With the help of AI, we may soon measure depression changes similar to how we track blood pressure, according to a new research published in the renowned scientific journal Nature.
In the study conducted by scientists from the Georgia Institute of Technology, Emory University School of Medicine, and the Icahn School of Medicine, ten patients participated in deep brain stimulation (DBS) therapy for six months.
While previous DBS results were diverse, these scientists used electrode implants and AI analysis to track changes in the patients' brain activity brought about by DBS.
Through this, they were able to find a brain signal that serves as an indicator of when DBS therapy works and when it doesn't, proving to have an estimated 90% accuracy.
"Nine out of 10 patients in the study got better, providing a perfect opportunity to use a novel technology to track the trajectory of their recovery," Dr. Helen Mayberg of Icahn School of Medicine explained.
"Our goal is to identify an objective, neurological signal to help clinicians decide when, or when not, to make a DBS adjustment," she added.
AI’s Role in DBS
The AI was trained using the brain images of each patient at the start and end of the six-month experimental therapy.
Through this, the technology was able to identify differences in the brain that would otherwise be difficult for humans to see, providing scientists, doctors, and researchers with more accurate readings of the data.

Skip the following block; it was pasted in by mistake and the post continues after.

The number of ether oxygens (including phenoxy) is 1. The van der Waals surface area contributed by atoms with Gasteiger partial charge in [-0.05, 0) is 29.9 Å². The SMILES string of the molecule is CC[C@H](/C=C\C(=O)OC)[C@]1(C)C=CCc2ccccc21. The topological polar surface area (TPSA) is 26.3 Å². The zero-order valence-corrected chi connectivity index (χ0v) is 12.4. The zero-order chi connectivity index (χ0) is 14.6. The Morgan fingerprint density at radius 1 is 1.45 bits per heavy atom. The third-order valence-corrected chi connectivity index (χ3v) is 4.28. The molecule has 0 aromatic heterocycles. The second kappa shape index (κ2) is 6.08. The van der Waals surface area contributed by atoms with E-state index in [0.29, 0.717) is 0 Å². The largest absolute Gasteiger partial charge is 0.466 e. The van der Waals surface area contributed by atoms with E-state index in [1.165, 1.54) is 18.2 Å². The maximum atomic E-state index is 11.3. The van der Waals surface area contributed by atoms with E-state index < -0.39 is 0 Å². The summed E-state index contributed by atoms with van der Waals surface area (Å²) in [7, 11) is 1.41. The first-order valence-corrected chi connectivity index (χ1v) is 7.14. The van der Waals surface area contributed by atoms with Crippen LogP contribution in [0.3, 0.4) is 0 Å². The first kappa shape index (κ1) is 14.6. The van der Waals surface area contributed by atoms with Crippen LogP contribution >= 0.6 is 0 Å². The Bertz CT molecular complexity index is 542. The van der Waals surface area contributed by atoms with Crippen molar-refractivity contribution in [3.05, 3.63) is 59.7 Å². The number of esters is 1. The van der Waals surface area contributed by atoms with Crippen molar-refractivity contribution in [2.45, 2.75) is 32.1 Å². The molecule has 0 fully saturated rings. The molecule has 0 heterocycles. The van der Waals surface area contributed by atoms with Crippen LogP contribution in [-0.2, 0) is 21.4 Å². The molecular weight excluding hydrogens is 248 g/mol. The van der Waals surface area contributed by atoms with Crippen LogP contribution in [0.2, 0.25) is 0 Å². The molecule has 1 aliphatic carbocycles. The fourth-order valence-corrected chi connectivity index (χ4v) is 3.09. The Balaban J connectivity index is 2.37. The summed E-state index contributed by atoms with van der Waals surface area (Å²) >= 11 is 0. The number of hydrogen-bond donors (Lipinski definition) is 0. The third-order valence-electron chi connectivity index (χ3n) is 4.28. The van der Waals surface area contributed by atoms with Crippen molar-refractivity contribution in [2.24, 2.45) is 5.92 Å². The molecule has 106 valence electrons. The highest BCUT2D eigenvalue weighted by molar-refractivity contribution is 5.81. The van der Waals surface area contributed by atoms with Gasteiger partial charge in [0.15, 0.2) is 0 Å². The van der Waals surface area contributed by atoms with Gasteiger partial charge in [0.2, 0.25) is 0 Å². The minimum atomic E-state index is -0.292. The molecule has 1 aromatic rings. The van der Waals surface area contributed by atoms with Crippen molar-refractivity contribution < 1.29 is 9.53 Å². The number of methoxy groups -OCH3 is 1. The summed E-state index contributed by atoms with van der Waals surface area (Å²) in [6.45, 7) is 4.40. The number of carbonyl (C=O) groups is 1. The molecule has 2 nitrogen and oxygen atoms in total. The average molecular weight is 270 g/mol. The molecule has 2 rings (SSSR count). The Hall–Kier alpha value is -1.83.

Furthermore, it was able to help detect signs of relapse among patients, giving leeway for the DBS treatment to be adjusted to prevent it.
"This study also gives us an amazing scientific platform to understand the variation between patients, which is key to treating complex psychiatric disorders like treatment-resistant depression," Georgia Institute's Christopher Rozell shared.
The Future of Medicine Is AI
With its ability to process large volumes of complex data and perform in-depth analysis in an instant, AI has become a prominent tool for practitioners to obtain accurate insights, identify patterns that might go unnoticed by human observation, and optimize decision-making processes through its predictive capabilities.
Marinka Zitnik, assistant professor of biomedical informatics at Harvard Medical School, said she is excited not only for AI's contribution to scientific understanding but also its ability to generate knowledge on its own.
"For example, this could be the discovery of a molecule to treat Alzheimer’s disease. Such a discovery would require identifying indirect relationships across publications and disciplines — chemistry, biology, medicine — connecting chemical properties of molecules to biologic behavior of molecular pathways implicated in Alzheimer’s disease and then to clinical phenotypes and patients’ symptoms," she explained.
Additionally, Zitnik noted that doing this would be impossible for humans. “We hope that in the future scientists will spend less time doing routine laboratory work and more time guiding, accessing, and evaluating AI hypotheses and steering AI models toward the research questions they’re interested in,” she concluded.
Edited by Nikola Djuric